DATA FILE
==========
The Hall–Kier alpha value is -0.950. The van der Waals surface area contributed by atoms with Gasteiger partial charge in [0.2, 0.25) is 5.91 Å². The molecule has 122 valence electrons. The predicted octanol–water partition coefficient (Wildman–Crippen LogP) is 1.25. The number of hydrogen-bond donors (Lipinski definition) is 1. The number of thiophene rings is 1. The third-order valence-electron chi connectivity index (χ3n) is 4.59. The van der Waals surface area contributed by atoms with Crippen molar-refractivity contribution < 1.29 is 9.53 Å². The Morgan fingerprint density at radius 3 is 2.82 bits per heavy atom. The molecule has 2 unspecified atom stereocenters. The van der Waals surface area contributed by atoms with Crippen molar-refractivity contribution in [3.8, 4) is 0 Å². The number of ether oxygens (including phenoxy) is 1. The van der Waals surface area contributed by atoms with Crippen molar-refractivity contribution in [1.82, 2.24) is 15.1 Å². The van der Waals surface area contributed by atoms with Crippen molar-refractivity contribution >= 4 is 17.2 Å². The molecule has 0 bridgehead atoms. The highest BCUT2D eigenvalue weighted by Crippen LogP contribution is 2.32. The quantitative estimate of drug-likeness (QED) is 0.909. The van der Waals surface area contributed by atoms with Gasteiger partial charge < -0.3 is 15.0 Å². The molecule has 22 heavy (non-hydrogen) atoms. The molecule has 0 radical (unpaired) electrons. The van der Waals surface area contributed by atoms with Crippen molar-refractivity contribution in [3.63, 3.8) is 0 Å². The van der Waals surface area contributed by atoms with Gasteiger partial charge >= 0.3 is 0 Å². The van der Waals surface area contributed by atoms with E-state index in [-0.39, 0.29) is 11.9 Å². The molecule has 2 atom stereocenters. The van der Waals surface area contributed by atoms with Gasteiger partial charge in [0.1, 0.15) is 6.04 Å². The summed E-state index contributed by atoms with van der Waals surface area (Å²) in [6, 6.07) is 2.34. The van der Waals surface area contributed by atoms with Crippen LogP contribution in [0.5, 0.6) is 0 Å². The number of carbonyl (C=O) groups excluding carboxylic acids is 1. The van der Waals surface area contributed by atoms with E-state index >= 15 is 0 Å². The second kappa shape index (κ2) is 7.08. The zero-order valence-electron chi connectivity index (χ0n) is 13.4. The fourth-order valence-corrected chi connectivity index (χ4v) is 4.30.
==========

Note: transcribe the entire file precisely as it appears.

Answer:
The Hall–Kier alpha value is -0.950. The van der Waals surface area contributed by atoms with Gasteiger partial charge in [0.2, 0.25) is 5.91 Å². The molecule has 122 valence electrons. The predicted octanol–water partition coefficient (Wildman–Crippen LogP) is 1.25. The number of hydrogen-bond donors (Lipinski definition) is 1. The number of thiophene rings is 1. The third-order valence-electron chi connectivity index (χ3n) is 4.59. The van der Waals surface area contributed by atoms with Crippen molar-refractivity contribution < 1.29 is 9.53 Å². The Morgan fingerprint density at radius 3 is 2.82 bits per heavy atom. The molecule has 2 unspecified atom stereocenters. The van der Waals surface area contributed by atoms with Crippen molar-refractivity contribution in [3.8, 4) is 0 Å². The number of ether oxygens (including phenoxy) is 1. The van der Waals surface area contributed by atoms with Crippen molar-refractivity contribution in [1.82, 2.24) is 15.1 Å². The van der Waals surface area contributed by atoms with Crippen molar-refractivity contribution >= 4 is 17.2 Å². The molecule has 0 bridgehead atoms. The highest BCUT2D eigenvalue weighted by Crippen LogP contribution is 2.32. The quantitative estimate of drug-likeness (QED) is 0.909. The van der Waals surface area contributed by atoms with Gasteiger partial charge < -0.3 is 15.0 Å². The molecule has 22 heavy (non-hydrogen) atoms. The molecule has 0 radical (unpaired) electrons. The van der Waals surface area contributed by atoms with Crippen molar-refractivity contribution in [3.63, 3.8) is 0 Å². The van der Waals surface area contributed by atoms with Gasteiger partial charge >= 0.3 is 0 Å². The van der Waals surface area contributed by atoms with E-state index in [-0.39, 0.29) is 11.9 Å². The molecule has 2 atom stereocenters. The van der Waals surface area contributed by atoms with Gasteiger partial charge in [0.1, 0.15) is 6.04 Å². The summed E-state index contributed by atoms with van der Waals surface area (Å²) in [6, 6.07) is 2.34. The van der Waals surface area contributed by atoms with Crippen LogP contribution in [0.5, 0.6) is 0 Å². The number of carbonyl (C=O) groups excluding carboxylic acids is 1. The van der Waals surface area contributed by atoms with E-state index >= 15 is 0 Å². The second kappa shape index (κ2) is 7.08. The zero-order valence-electron chi connectivity index (χ0n) is 13.4. The fourth-order valence-corrected chi connectivity index (χ4v) is 4.30.